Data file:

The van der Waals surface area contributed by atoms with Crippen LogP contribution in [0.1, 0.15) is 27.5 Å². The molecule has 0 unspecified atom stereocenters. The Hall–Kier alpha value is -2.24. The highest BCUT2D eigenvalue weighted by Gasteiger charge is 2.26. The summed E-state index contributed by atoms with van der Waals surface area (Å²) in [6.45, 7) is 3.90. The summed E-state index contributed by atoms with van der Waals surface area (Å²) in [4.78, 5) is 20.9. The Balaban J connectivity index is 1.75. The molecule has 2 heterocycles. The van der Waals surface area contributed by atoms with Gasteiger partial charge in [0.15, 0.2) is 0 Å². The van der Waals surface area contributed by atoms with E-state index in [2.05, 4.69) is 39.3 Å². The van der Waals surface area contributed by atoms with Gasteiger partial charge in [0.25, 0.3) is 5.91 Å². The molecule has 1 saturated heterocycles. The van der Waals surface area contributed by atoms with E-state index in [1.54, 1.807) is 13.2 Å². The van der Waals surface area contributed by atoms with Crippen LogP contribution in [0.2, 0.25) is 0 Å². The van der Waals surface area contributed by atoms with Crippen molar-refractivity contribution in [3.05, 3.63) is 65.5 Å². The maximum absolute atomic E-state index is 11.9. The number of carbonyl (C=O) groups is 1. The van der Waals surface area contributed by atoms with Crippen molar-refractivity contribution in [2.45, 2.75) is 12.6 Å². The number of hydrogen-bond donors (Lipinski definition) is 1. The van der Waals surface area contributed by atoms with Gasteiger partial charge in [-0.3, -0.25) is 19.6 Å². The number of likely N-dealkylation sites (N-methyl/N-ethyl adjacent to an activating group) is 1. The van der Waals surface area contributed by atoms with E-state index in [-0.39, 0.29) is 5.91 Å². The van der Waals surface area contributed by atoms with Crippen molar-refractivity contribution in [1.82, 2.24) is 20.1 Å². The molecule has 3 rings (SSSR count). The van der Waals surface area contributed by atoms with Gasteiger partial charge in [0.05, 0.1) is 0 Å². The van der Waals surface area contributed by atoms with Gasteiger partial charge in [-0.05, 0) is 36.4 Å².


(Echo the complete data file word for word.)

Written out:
The van der Waals surface area contributed by atoms with Crippen LogP contribution in [0.1, 0.15) is 27.5 Å². The molecule has 0 unspecified atom stereocenters. The Hall–Kier alpha value is -2.24. The highest BCUT2D eigenvalue weighted by Gasteiger charge is 2.26. The summed E-state index contributed by atoms with van der Waals surface area (Å²) in [6.45, 7) is 3.90. The summed E-state index contributed by atoms with van der Waals surface area (Å²) in [4.78, 5) is 20.9. The Balaban J connectivity index is 1.75. The molecule has 2 heterocycles. The van der Waals surface area contributed by atoms with Gasteiger partial charge in [0.15, 0.2) is 0 Å². The van der Waals surface area contributed by atoms with E-state index in [2.05, 4.69) is 39.3 Å². The van der Waals surface area contributed by atoms with Gasteiger partial charge in [0.25, 0.3) is 5.91 Å². The molecule has 1 saturated heterocycles. The van der Waals surface area contributed by atoms with E-state index in [1.54, 1.807) is 13.2 Å². The van der Waals surface area contributed by atoms with Crippen LogP contribution in [0.2, 0.25) is 0 Å². The van der Waals surface area contributed by atoms with Crippen molar-refractivity contribution in [3.05, 3.63) is 65.5 Å². The maximum absolute atomic E-state index is 11.9. The number of carbonyl (C=O) groups is 1. The van der Waals surface area contributed by atoms with Crippen molar-refractivity contribution in [2.45, 2.75) is 12.6 Å². The number of hydrogen-bond donors (Lipinski definition) is 1. The van der Waals surface area contributed by atoms with Gasteiger partial charge in [-0.3, -0.25) is 19.6 Å². The number of likely N-dealkylation sites (N-methyl/N-ethyl adjacent to an activating group) is 1. The van der Waals surface area contributed by atoms with E-state index in [-0.39, 0.29) is 5.91 Å². The van der Waals surface area contributed by atoms with Crippen molar-refractivity contribution in [1.82, 2.24) is 20.1 Å². The molecule has 3 rings (SSSR count). The van der Waals surface area contributed by atoms with Gasteiger partial charge in [0.05, 0.1) is 0 Å². The van der Waals surface area contributed by atoms with Gasteiger partial charge in [-0.05, 0) is 36.4 Å².